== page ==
Chapter 1: What is a Security? - A. Introduction: What is a Security?

Introduction

The series 99 exam is administered by FINRA and qualifies a person as a registered operations professional, licensed to perform a variety of covered operational functions for a broker dealer. The Series 99 exam will be presented in a 100-question multiple-choice format. Each candidate will have two hours and 30 minutes to complete the exam. A score of 68% or higher is required to pass It is recommended that candidates spend at least 70 hours preparing for the exam . The series 99 material has been provided by The Securities Institute to help Investopedia visitors prepare for the exam. In order to successfully complete the exam it is recommended that you read the following material in addition to reading a full textbook and doing as many practice exams as you can. This first chapter will build the foundation upon which the rest of this text is built.

What Is a Security?

A security is any investment product that can be exchanged for value and involves risk. In order for an investment to be considered a security it must be readily transferable between two parties and the owner must be subject to the loss of some or all of their invested principal. If the product is not transferable or does not contain risk it is not a security.

Types of Securities Types of Non-Securities
Common & Preferred stock Whole life insurance
Bonds Term life insurance
Mutual funds Retirement plans
Variable annuities Fixed annuities
Variable life insurance Prospectus

Securities are broken up into two major categories for the Series 99: equity and debt. Let’s begin by comparing the two different types of securities:

Equity = Stock

The term equity is synonymous with the term stock. Throughout your preparation for this exam and on the exam itself, you will find many terms that are used interchangeably. Equity or stock creates an ownership relationship with the issuing company. Once an investor has purchased stock in a corporation, they become an owner of that corporation. The corporation sells off pieces of itself to investors in the form of shares in an effort to raise working capital. Equity is perpetual, meaning there is no maturity date for the shares and the investor may own the shares until they decide to sell them. Most corporations use the sale of equity as their main source of business capital.Debt = Bonds

A bond, or any other debt instrument, is actually a loan to the issuer. By purchasing a bond, the investor has made a loan to the corporation and become a creditor of the issuing company.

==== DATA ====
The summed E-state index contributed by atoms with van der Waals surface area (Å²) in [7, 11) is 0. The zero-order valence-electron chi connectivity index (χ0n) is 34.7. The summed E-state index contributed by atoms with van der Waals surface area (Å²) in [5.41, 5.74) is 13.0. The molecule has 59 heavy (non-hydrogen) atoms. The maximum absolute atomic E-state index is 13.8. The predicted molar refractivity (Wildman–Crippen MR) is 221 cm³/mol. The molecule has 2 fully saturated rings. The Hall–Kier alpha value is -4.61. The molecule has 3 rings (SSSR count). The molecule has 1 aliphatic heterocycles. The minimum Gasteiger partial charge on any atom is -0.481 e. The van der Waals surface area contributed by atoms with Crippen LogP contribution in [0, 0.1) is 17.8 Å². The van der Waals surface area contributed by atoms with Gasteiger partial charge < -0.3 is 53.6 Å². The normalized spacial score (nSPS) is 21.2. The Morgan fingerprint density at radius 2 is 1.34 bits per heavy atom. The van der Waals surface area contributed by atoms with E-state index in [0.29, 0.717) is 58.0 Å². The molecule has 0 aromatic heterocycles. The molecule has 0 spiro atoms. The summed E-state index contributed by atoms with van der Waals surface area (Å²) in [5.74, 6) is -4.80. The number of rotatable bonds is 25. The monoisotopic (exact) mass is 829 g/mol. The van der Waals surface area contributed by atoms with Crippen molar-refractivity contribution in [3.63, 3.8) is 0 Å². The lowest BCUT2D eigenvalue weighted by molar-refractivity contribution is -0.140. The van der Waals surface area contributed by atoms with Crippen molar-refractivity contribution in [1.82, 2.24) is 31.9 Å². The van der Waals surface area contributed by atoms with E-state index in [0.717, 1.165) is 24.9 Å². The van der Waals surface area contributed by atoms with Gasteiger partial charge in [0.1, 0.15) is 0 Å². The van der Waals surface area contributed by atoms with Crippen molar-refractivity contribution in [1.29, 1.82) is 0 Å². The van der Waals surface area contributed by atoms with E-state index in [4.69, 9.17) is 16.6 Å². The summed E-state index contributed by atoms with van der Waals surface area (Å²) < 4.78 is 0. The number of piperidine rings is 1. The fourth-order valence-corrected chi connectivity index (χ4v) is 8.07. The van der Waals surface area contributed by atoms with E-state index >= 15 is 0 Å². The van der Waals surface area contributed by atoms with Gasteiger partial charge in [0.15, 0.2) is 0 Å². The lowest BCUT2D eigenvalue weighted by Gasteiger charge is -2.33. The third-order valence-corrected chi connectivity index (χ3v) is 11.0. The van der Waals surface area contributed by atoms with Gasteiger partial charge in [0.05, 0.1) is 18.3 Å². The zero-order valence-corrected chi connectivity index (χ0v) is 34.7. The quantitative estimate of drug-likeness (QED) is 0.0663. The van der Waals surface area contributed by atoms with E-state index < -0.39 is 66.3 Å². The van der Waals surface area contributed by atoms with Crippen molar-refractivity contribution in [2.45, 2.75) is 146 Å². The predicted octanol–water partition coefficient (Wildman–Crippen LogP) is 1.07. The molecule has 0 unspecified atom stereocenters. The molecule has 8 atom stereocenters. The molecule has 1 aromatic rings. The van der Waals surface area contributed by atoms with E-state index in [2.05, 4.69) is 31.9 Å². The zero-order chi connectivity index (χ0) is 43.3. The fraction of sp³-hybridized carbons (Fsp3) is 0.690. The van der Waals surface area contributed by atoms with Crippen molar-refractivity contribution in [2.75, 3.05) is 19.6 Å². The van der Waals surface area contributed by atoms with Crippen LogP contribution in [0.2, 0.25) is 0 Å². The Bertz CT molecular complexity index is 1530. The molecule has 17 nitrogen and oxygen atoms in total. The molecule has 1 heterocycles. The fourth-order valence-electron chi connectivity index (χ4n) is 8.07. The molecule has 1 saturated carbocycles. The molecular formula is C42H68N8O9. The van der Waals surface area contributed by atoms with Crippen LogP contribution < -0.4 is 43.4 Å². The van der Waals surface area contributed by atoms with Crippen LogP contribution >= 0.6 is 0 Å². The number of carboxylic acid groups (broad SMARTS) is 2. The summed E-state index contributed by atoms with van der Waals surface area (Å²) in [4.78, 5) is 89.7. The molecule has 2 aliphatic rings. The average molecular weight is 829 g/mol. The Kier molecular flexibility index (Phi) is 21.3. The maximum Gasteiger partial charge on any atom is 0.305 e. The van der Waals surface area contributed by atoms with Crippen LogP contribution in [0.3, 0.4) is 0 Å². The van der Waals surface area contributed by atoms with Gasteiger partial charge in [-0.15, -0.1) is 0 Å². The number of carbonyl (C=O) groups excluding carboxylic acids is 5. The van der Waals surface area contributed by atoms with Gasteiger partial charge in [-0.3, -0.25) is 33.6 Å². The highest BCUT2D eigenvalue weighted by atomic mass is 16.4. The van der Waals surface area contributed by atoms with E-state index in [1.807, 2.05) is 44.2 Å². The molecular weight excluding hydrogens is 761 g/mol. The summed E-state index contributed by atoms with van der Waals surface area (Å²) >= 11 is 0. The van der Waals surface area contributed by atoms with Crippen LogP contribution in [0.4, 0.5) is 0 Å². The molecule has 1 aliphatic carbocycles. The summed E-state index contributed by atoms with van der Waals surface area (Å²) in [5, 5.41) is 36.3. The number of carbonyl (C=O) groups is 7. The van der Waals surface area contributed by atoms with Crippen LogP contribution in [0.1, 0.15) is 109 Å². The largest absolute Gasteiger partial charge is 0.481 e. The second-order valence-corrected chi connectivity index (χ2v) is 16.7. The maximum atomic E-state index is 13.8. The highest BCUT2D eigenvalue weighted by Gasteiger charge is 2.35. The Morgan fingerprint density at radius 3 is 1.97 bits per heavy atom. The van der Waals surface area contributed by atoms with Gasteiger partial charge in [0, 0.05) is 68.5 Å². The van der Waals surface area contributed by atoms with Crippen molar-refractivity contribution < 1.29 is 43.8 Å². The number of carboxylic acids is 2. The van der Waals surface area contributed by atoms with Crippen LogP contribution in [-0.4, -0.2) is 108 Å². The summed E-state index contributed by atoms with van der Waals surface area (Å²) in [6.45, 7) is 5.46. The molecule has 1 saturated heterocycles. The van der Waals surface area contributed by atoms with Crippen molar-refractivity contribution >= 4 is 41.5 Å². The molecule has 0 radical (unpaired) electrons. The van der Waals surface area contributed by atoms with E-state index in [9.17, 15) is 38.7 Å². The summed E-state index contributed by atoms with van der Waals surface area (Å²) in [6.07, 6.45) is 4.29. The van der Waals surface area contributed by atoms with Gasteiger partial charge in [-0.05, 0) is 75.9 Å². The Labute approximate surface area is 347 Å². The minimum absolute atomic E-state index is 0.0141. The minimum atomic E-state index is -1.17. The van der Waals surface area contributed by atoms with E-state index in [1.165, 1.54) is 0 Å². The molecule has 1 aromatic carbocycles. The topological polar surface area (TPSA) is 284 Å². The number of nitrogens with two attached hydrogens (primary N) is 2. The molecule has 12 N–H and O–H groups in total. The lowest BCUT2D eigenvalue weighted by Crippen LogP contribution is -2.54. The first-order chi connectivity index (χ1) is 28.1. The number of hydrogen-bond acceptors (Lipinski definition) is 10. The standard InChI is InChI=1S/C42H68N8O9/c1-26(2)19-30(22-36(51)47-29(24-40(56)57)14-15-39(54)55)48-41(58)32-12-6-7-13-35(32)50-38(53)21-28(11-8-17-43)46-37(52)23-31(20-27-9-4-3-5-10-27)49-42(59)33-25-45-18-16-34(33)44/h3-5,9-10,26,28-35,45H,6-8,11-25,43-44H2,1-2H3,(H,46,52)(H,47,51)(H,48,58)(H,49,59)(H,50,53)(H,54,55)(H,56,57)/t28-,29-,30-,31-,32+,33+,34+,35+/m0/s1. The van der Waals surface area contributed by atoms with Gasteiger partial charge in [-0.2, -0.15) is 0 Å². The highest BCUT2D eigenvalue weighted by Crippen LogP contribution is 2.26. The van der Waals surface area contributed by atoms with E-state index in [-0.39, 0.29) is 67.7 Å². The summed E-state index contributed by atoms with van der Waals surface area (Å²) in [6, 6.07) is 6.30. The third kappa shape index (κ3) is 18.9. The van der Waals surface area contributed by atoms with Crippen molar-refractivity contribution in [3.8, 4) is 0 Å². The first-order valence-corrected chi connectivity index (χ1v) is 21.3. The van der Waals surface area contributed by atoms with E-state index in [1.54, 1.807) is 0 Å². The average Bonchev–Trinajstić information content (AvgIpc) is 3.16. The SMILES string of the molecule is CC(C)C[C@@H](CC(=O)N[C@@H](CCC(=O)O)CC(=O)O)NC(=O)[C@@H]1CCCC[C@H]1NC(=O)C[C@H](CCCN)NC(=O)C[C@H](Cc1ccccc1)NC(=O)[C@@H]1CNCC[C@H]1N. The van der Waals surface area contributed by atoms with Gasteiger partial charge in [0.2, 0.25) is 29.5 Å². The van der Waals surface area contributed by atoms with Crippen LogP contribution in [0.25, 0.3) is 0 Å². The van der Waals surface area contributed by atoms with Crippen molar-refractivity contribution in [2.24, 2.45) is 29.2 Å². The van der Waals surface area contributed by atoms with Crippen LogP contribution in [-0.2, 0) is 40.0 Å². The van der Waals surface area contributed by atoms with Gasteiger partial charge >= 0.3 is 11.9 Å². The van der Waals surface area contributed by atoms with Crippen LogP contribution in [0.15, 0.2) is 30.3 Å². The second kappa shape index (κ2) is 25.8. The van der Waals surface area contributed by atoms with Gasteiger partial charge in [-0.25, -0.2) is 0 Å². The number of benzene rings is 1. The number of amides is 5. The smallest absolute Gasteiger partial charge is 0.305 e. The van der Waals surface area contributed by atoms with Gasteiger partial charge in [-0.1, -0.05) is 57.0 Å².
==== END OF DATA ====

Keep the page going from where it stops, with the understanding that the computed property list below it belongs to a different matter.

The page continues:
Debt instruments, unlike their equity counterparts, have a time frame or maturity date associated with them. Whether it is one year, five years, or 30 years, at some point the issue will mature and the investor will receive their principal back and will cease to be a creditor of the corporation. We will examine how investors may purchase stocks and bonds, but first we must look at how the corporation uses the sale of these securities to meet their organizational goals.

Capitalization

The term capitalization refers to the sources and makeup of the company’s financial picture. To determine a company’s capital composition, an investor must look at the corporation’s balance sheet. The balance sheet is like a snapshot of the corporation’s finances at the time it was produced. It shows a list of the company’s assets and liabilities as well as the company’s net worth or stockholders’ equity. Most publicly traded companies have to disclose or report their performance at least quarterly.

The Balance Sheet Equation

assets – liabilities = net worth

Assets

Assets are everything that a company owns, including cash, securities, investments, inventory, property, and accounts receivable.

Liabilities

Liabilities are everything that a company owes, including accounts payable and both long- and short-term debt as well as any other obligations.

Net Worth

The company’s net worth is equal to the value of all assets after all liabilities have been paid. This corporation’s net worth is the stockholders’ equity. Remember that the stockholders own the company.

Common Stock